Gdansk Stories and Tips

Where the river meets the sea

Wyspa Sobieszewska Photo, Gdansk, Poland

The two easternmost districts of Gdansk are Gorki Zachodnie i Krakowiec at the eastern end of Wyspa Portowa and, beyond there, Wyspa Sobieszewska. These mark a transition from the industrial wasteland in the harbour and harbour-surrounding districts to gentle pleasures of the Vistula Delta waterways.

Gorki Zachodnie & Krakowiec

Krakowiec is a sub-district of Gdansk located on the Port Island (Wyspa Portowa), between Stogi and Gorki Zachodnie. It is bordered by the Martwa Wisla branch of the Vistula delta but large parts of this stretch of the river are degraded by industrial development and thus the whole area has little to offer to a tourist. On the Wyspa Portowa better alternatives are Gorki Zachodnie for sailing and the beach and Stogi for the beach.

Gorki Zachodnie (literally Western Hills) is the easternmost district of Gdansk before Wyspa Sobieszewska, but as the latter is separated from Wyspa Portowa on which Gorki Zachodnie sit by the wide expanse of the Wisla Smiala (you need to take a fairly round-about route to Sobieszewo), Gorki Zachodnie feel like the end of the town.

It's a very non-urban area, mostly covered by thin pine forest growing on the coastal sandy hills and is a location of several of the Gdansk yacht clubs as well as a small shipyard. I have a something of a sentimental attachment to Gorki Zachodnie as I used to come here both by land (a very long journey!) and by sea from Gdynia during my young sailing days. Sailing is pretty much the only reason why anybody would make their way to Gorki Zachodnie now, as it is a good starting point for exploring the waterways of Vistula Delta all the way to the Vistula Lagoon and south to the lakes.

WYSPA SOBIESZEWSKA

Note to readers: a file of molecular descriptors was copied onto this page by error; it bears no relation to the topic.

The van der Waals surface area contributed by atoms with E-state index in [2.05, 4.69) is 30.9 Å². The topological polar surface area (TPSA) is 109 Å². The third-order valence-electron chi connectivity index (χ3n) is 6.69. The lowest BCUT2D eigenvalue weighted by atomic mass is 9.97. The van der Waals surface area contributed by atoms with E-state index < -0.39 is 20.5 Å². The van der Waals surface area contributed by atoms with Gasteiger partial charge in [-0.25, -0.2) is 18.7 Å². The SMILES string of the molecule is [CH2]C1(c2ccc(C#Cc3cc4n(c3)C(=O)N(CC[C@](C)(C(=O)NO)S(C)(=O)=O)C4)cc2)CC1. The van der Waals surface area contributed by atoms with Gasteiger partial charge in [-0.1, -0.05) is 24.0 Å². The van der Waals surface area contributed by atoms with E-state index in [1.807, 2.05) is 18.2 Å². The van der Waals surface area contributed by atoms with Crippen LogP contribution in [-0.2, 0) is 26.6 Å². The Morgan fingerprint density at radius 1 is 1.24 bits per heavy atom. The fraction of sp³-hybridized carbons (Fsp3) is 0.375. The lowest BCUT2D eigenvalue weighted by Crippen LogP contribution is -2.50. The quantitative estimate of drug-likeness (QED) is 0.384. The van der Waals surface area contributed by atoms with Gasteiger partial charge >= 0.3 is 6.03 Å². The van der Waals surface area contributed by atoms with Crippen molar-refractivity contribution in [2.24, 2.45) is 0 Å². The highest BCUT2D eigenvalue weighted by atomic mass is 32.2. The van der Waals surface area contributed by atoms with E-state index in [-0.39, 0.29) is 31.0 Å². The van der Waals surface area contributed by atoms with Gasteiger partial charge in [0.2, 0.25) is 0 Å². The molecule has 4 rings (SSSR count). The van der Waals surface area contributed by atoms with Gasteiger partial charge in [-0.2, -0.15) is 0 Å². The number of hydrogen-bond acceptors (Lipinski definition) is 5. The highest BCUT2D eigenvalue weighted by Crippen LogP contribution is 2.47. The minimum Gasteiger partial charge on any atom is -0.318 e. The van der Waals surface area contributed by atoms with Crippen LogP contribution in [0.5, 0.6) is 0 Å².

The truly easternmost district of Gdansk, and the largest, Wyspa Sobieszewska (Sobieszewo Island) doesn't feel like part of the city but rather a separate place of its own. The district is cut off from the rest of the city and the surrounding areas by the waterways of the Vistula Delta. In the north, it is bordered by the waters of the Bay of Gdansk, in the south the Martwa Wisla separates it from the Zulawy area, in the east Przekop Wisly divides it from Mikoszewo and in the west Wisla Smiala forms the border between the island and the district of Gorki Zachodnie.

I love Wyspa Sobieszewska although it's probably less special than I tend to think, with my perceptions coloured by the magic light of childhood holidays and other outings. It was only included in the Gdansk administrative borders in the 1970s and it still retains a lot of its village character. It also forms a link between the city and the waterways of the Vistula delta (the island literally sits between the two branches of that delta that empty its waters into the Baltic sea), through Wisla Krolewiecka to the Vistula Lagoon.

Sailing and motoring is good in this area, with plenty of nice places to stop overnight (though the mosquitoes are relentless).

The island itself owes its isolation and relative lack of development to poor transport links: there are only three ways to get there (the bridge over the Przegalina lock, the pontoon bridge in Sobieszewo and the Mikoszewo-Swibno ferry) and none of them can carry many cars.

The Island has several localities and tourist attractions of which the most important are the bird reserve Ptasi Raj in Gorki Wschodnie, the long, clean, sandy beach that stretches all the way from the reserve to the eastern end of the island at Swibno. The fishing villages are turning into residential suburbs, but the process is slower here than in other parts of the city and outside the high holiday season you can find strangely compelling peace, isolation and subtle beauty in many places on Wyspa Sobieszewska.

Not an A-list tourist area, but one that definitely merits exploration if you spend more time in and around Gdansk- you might find yourself falling in love with it.

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